Limiting Interactions with Pharma Reps Cuts Brand Name Drug Prescriptions — Physician’s First Watch
Limiting Interactions with Pharma Reps Cuts Brand Name Drug Prescriptions
By Amy Orciari Herman
Physicians whose medical centers restrict interactions with pharmaceutical sales representatives seem less likely to prescribe heavily marketed drugs, a JAMA study finds.
Researchers examined the prescribing habits of over 2000 physicians at 19 academic medical centers before and after their centers enacted policies limiting pharmaceutical sales rep interactions (so-called detailing policies). These physicians were compared with a control group of nearly 25,000 physicians whose centers didn't adopt such policies.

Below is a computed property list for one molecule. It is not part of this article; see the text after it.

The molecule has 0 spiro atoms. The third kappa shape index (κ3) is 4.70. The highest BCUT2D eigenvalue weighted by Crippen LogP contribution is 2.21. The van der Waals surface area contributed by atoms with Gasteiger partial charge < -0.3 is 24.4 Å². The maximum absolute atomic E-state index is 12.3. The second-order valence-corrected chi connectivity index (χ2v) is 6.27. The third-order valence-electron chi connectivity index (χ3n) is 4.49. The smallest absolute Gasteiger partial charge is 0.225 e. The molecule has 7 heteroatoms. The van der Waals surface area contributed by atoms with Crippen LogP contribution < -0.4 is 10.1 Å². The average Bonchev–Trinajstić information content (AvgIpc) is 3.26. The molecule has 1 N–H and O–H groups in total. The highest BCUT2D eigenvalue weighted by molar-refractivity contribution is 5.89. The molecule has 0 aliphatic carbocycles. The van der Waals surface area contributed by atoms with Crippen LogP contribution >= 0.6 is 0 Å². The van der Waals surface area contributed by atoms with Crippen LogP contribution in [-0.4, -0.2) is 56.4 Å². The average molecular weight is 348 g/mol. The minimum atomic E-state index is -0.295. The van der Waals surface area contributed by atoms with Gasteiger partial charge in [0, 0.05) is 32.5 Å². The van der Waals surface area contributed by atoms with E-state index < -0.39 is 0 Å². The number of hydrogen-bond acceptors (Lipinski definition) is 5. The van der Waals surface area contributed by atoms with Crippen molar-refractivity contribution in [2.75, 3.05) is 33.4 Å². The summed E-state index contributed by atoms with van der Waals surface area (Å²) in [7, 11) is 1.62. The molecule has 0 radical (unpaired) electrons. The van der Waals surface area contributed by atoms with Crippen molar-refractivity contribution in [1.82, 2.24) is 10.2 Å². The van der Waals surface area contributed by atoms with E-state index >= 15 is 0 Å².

In the 1-3 years after detailing policies were enacted, prescriptions for heavily marketed drugs decreased, with significant reductions for six of eight drug classes assessed. Simultaneously, prescriptions for generics increased. Such changes were not seen in the control medical centers.
Centers with the strictest policies — for example, those that limited salesperson gifts to physicians, banned pharma reps from patient care areas, and penalized physicians and salespeople who violated the policies — were most likely to see reductions in prescribing detailed drugs.
See the JAMA table of contents, linked below, for over 20 other articles on conflicts-of-interest for physicians.